Monday, June 11, 2018

Lumberjanes Book 1 - Noelle Stevenson


An intrepid group of girls at sleepaway camp bond while solving mysteries in the woods and encountering supernatural creatures. This graphic novel has a Gravity Falls-esque feel to it and it all begins with a fight against a pack of three-eyed foxes.

Thus begins the adventure as the five girls of Roanoke cabin are left with a strange phrase and a golden eye that leads them past a river monster, down into the earth and in direct confrontation with a troop of mind controlled boy scouts.

The story is arranged in a unique way as if it’s been stuffed into the middle of a field manual for the camp. Each chapter begins with a page from the manual about a specific badge (all named using puns) and ends with polaroids documenting their journey. It creates an immersive feel that expands the world beyond the scope of the art and dialogue.

While it’s difficult to make this many characters distinctive “Lumberjanes” accomplishes this and then some. All of the girls are different with a variety of personalities and body types. And as the story begins in medias res we learn who they are through action and dialogue. Apart from being incredibly funny, the dialogue itself was fluid and an amusing substitute for swearing and a shared catchphrase showed how closely the group had bonded.

The artwork was bright and colourful, which felt fitting in terms of the ages of the characters and the supernatural elements of the story and creatures encountered in their investigations.

The one drawback is that the felt cut off. The first chapter is darn near perfect because it introduces us to the characters and the world and ties up the adventure encountered within while leaving room for questions and further exploration. The next three chapters are all tied together and created more questions than it answered by the end of the story and I was left feeling unsatisfied.

Apart from that one hiccup this was a great read and introduction to a series that both amused and intrigued me.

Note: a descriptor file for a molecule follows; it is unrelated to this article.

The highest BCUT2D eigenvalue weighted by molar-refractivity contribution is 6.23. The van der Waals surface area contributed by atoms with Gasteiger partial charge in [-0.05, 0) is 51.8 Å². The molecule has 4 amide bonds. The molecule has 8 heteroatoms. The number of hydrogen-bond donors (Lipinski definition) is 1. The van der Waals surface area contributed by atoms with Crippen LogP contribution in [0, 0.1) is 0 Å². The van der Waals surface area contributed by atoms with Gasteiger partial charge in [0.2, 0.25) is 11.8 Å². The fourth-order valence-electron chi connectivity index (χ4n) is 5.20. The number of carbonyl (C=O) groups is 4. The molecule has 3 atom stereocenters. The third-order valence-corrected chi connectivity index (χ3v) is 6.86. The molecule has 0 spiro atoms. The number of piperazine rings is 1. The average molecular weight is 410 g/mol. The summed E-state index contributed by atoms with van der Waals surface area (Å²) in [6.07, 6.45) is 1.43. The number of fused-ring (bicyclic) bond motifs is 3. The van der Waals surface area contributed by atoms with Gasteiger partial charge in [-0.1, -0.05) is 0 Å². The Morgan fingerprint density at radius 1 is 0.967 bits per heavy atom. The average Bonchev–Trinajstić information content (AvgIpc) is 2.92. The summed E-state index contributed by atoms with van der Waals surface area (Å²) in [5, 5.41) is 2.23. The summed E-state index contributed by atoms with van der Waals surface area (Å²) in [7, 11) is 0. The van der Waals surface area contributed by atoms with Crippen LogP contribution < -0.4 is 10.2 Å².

Sunday, June 03, 2018

Terrier - Tamora Pierce


This book is set in the same world as “The Lioness Rampant” series, taking place several hundred years earlier, following Beka Cooper, a poor girl living in Tortall. She joins the Provost’s Dogs to keep the peace and soon discovers people who won’t be missed are disappearing.  Thanks to her mysterious powers, a magical cat and a stubborn streak a mile wide, she plunges headlong into a story that has implications for the entire Lower City.

Beka is a flawed character which makes her actions and dialogue that much more realistic. She has fears and doubts. She has trouble doing her job at times because of communication. But through the course of the book we see her adapt and evolve to her new situation and to those around her.

There are also some great well-rounded secondary characters such as Beka’s mentors Tunstall and Goodwin and Rosto the Piper. Their personalities are slowly revealed throughout the story and on occasion by third parties. This made for a more organic experience rather than an infodump through exposition.  

As well the maps and appendix were much appreciated as the book covers a lot of ground both geographically and linguistically. This helped to physically center the reader and the addition of slang made the story more immersive and showed how much world-building Pierce had put into the series.

One drawback that remained throughout the entire story was the epistolary style. At times it got in the way of the story. In the beginning I had to delve through three separate POV levels to get to Beka’s story which was confusing and the result was it took longer to get into the story. As well one diary entry contained a plethora of spelling errors which was distracting and unnecessary. There are other better ways to communicate a person’s literacy. The style was somewhat mitigated though by Pierce’s transitions between Beka’s passive and active voice. She created a seamless shift between diary entries and present action so that it’s unnoticeable and doesn’t interrupt the narrative flow of the story.

If you’re a fan of Pierce or of the Lioness series I would highly recommend this book as the beginning of an interesting new series.

Tuesday, February 06, 2018

"Phantom Thread" (2017)

Imagine a fairy tale where Cinderella plays the villain, where the story begins as a romance but then slowly twists into a horror movie. Lush costuming and soft colours hide a sinister aggression that slowly unfolds over the course of the movie.

As with all Paul Thomas Anderson films, there is a soft precision in “Phantom Thread” that confidently sets the viewer in the period, allowing for the film to take other liberties that play against expectations. The plot for example, lulls the viewer into a false sense of familiarity before taking two separate twists that completely change the nature of the entire film.

The two main characters Woodcock and Alma are layered with multitudes, both equally fascinating and terrible in their own fascinating way.

Woodcock is petulant, exacting and unforgiving. He doesn’t suffer fools, nor does he permit his routine to be interrupted for anything or anyone. His attention to detail makes for an amazing designer with impeccable clothing but an unapproachable grump in social situations. One needs only look to how he treats his clients, his sister and even his muses to understand how he views everyone else. Everything subservient to his work and all who don’t lend themselves to this are anathema to him.